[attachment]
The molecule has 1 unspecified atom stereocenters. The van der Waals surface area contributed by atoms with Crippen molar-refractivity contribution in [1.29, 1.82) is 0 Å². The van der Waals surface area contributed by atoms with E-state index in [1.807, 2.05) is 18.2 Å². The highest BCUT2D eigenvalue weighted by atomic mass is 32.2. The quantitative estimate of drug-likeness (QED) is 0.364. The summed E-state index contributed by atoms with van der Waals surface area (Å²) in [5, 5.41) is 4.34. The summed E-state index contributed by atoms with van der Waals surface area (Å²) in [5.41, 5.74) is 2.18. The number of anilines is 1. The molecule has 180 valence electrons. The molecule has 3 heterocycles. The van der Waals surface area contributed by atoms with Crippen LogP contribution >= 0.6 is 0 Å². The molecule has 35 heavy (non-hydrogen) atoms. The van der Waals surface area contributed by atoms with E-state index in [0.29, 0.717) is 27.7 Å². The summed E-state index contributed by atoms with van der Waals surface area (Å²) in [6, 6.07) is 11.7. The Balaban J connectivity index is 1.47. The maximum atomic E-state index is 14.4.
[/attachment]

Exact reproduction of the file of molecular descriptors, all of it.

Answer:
The molecule has 1 unspecified atom stereocenters. The van der Waals surface area contributed by atoms with Crippen molar-refractivity contribution in [1.29, 1.82) is 0 Å². The van der Waals surface area contributed by atoms with E-state index in [1.807, 2.05) is 18.2 Å². The highest BCUT2D eigenvalue weighted by atomic mass is 32.2. The quantitative estimate of drug-likeness (QED) is 0.364. The summed E-state index contributed by atoms with van der Waals surface area (Å²) in [5, 5.41) is 4.34. The summed E-state index contributed by atoms with van der Waals surface area (Å²) in [5.41, 5.74) is 2.18. The number of anilines is 1. The molecule has 180 valence electrons. The molecule has 3 heterocycles. The van der Waals surface area contributed by atoms with Crippen LogP contribution >= 0.6 is 0 Å². The molecule has 35 heavy (non-hydrogen) atoms. The van der Waals surface area contributed by atoms with E-state index in [0.29, 0.717) is 27.7 Å². The summed E-state index contributed by atoms with van der Waals surface area (Å²) in [6, 6.07) is 11.7. The Balaban J connectivity index is 1.47. The maximum atomic E-state index is 14.4.